So, your first question is this: Is it true for all $x\in[0,1]^{n\times n}$ that \begin{equation*} Px=P_{12}x\text{?} \tag{1}\label{1} \end{equation*}

The (nonlinear) projection $P_1x$ of $x\in[0,1]^{n\times n}$ is described quite simply: \begin{equation*} (P_1x)_{i,j}=x_{i,j}\,1(x_{i,j}>x_{j,i}) \end{equation*} for all $(i,j)\in[n]\times[n]$; here we exclude the "zero-probability" case when $x_{i,j}=x_{j,i}$ for some distinct $i$ and $j$ in $[n]$.

Note that the matrices $x\in S_2$ are in the bijective correspondence with the $n$-tuples $s$ in the set $[n]^n$, where the correspondence is given by the formula \begin{equation*} x_{i,j}=X(s)_{i,j}:=1(j=s_i) \end{equation*} for all $(i,j)\in[n]\times[n]$, so that $s_i$ is the position of the (only) $1$ in the $i$th row of the matrix $x\in S_2$. The square of the Euclidean distance $d(x,X(s))$ from a matrix $x\in[0,1]^{n\times n}$ to the matrix $X(s)$ corresponding to an $n$-tuple $s\in[n]^n$ is \begin{equation*} \begin{aligned} d(x,X(s))^2&=\sum_{(i,j)\in[n]\times[n]}(x_{i,j}-X(s)_{i,j})^2 \\ &=\sum_{(i,j)\in[n]\times[n]}(x_{i,j}-1(j=s_i))^2 \\ &=\sum_{i\in[n]}\Big((x_{i,s_i}-1)^2-x_{i,s_i}^2+\sum_{j\in[n]}x_{i,j}^2\Big) \\ &=n+\sum_{(i,j)\in[n]\times[n]}x_{i,j}^2-2\sum_{i\in[n]}x_{i,s_i}. \end{aligned} \end{equation*}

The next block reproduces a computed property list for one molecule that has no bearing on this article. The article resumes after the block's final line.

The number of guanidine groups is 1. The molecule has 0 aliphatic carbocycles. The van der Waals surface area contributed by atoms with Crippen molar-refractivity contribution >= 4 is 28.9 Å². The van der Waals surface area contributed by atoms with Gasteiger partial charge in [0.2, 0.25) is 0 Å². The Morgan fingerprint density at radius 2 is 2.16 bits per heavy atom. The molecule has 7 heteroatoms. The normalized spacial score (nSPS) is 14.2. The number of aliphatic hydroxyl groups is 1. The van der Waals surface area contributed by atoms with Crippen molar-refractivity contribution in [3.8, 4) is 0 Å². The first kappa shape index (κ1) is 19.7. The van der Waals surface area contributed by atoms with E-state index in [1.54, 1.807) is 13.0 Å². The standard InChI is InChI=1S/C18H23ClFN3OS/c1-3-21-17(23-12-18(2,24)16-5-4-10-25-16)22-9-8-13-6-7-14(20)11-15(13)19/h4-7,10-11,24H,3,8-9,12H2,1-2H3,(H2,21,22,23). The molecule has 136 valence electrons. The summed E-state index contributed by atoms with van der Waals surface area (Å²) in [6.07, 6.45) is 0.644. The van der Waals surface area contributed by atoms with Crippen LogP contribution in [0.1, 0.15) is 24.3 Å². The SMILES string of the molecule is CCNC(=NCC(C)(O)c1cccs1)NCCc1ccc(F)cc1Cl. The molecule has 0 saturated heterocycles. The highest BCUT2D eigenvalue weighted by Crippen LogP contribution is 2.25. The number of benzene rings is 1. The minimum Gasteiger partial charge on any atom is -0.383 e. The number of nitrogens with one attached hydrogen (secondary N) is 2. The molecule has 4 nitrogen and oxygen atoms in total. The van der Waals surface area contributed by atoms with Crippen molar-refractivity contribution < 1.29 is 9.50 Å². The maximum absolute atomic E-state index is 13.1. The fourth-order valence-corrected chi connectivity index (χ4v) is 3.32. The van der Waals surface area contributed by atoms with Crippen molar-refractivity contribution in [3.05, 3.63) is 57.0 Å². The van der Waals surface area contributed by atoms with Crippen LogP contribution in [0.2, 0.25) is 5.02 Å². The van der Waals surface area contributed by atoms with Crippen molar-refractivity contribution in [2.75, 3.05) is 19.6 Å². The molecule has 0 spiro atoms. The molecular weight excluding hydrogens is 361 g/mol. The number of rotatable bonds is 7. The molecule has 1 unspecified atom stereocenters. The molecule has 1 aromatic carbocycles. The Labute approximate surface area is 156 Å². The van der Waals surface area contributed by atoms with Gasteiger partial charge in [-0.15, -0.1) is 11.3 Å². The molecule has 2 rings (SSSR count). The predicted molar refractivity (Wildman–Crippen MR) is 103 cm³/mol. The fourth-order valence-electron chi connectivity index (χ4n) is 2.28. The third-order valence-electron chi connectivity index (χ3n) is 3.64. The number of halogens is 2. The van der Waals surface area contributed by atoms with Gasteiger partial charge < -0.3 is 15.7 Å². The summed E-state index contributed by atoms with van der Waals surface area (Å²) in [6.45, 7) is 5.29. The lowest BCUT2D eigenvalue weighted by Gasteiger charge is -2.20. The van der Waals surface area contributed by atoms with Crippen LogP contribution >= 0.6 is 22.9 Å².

So, projecting a matrix $x\in[0,1]^{n\times n}$ onto $S_2$ or onto $S$ is equivalent to maximizing \begin{equation*} \Si_x(s):=\sum_{i\in[n]}x_{i,s_i} \tag{2}\label{2} \end{equation*} over all $n$-tuples $s\in[n]^n$ corresponding to the matrices $x$ in $S_2$ or $S$, respectively.

The just described projections $P,P_1,P_2$ and hence $P_{12}=P_2\circ P_1$ are implemented in a Mathematica notebook whose image is shown below. In the notebook, we take a (pseudo)random matrix $x\in[0,1]^{n\times n}$ (with $n=3$) and see that $P_{12}x\notin S$; so, $P_{12}x$ cannot be the same the projection $Px$ of $x$ onto $S$. (In the notebook, we refer to the $n$-tuples $s\in[n]^n$ corresponding to matrices $X(s)\in S_1$ as good; clearly, $s\in[n]^n$ is good iff $s_{s_i}\ne i$ for all $i\in[n]$.)

As for your second question, "Is there any algorithm to solve this problem?", I can say the following:

  • Asking multiple questions is not encouraged on MathOverflow. So, please consider moving this question to another post.

  • It was shown above that the subset $S$ of the set $\{0,1\}^{n\times n}$ of cardinality $2^{n^2}$ can be conveniently indexed by a subset of the set $[n]^n$ of the much smaller cardinality $n^n$.

  • Therefore, the procedure described in the Mathematica notebook should be feasible for $n\le10$.

  • For $n>10$, some "greedy"-type algorithms can probably give reasonable approximations to the desired projection.


Here is an image of the mentioned Mathematica notebook:

enter image description here

enter image description here

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  • $\begingroup$ Thank you very much Mr. Pinelis for this great answer. $\endgroup$
    – Goga
    Commented Dec 30, 2022 at 22:36
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    $\begingroup$ @Goga : Thank you for your appreciation. $\endgroup$ Commented Jan 1, 2023 at 0:50